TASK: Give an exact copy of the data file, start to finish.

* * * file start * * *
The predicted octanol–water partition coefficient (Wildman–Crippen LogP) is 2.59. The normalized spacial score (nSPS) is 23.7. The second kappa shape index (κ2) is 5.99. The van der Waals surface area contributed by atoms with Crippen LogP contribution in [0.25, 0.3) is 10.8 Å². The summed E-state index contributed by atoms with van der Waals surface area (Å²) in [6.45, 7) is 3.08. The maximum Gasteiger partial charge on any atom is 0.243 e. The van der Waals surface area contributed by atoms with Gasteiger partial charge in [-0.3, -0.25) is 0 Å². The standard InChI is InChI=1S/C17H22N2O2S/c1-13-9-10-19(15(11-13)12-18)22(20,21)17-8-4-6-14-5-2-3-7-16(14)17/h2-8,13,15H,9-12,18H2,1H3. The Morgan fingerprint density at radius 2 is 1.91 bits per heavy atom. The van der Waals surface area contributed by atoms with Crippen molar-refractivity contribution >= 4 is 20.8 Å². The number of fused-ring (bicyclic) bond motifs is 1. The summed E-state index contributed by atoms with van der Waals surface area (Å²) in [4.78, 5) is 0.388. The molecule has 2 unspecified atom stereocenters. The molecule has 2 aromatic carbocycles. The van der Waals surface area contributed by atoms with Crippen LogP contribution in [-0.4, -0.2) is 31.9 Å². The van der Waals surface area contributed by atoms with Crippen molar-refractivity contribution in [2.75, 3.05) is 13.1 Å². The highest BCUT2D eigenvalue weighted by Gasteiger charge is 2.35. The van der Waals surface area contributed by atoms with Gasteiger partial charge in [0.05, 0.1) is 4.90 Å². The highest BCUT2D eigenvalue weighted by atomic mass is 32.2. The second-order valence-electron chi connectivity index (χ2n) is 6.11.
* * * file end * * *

The predicted octanol–water partition coefficient (Wildman–Crippen LogP) is 2.59. The normalized spacial score (nSPS) is 23.7. The second kappa shape index (κ2) is 5.99. The van der Waals surface area contributed by atoms with Crippen LogP contribution in [0.25, 0.3) is 10.8 Å². The summed E-state index contributed by atoms with van der Waals surface area (Å²) in [6.45, 7) is 3.08. The maximum Gasteiger partial charge on any atom is 0.243 e. The van der Waals surface area contributed by atoms with Gasteiger partial charge in [-0.3, -0.25) is 0 Å². The standard InChI is InChI=1S/C17H22N2O2S/c1-13-9-10-19(15(11-13)12-18)22(20,21)17-8-4-6-14-5-2-3-7-16(14)17/h2-8,13,15H,9-12,18H2,1H3. The Morgan fingerprint density at radius 2 is 1.91 bits per heavy atom. The van der Waals surface area contributed by atoms with Crippen molar-refractivity contribution >= 4 is 20.8 Å². The number of fused-ring (bicyclic) bond motifs is 1. The summed E-state index contributed by atoms with van der Waals surface area (Å²) in [4.78, 5) is 0.388. The molecule has 2 unspecified atom stereocenters. The molecule has 2 aromatic carbocycles. The van der Waals surface area contributed by atoms with Crippen LogP contribution in [-0.4, -0.2) is 31.9 Å². The van der Waals surface area contributed by atoms with Crippen molar-refractivity contribution in [2.75, 3.05) is 13.1 Å². The highest BCUT2D eigenvalue weighted by Gasteiger charge is 2.35. The van der Waals surface area contributed by atoms with Gasteiger partial charge in [0.05, 0.1) is 4.90 Å². The highest BCUT2D eigenvalue weighted by atomic mass is 32.2. The second-order valence-electron chi connectivity index (χ2n) is 6.11.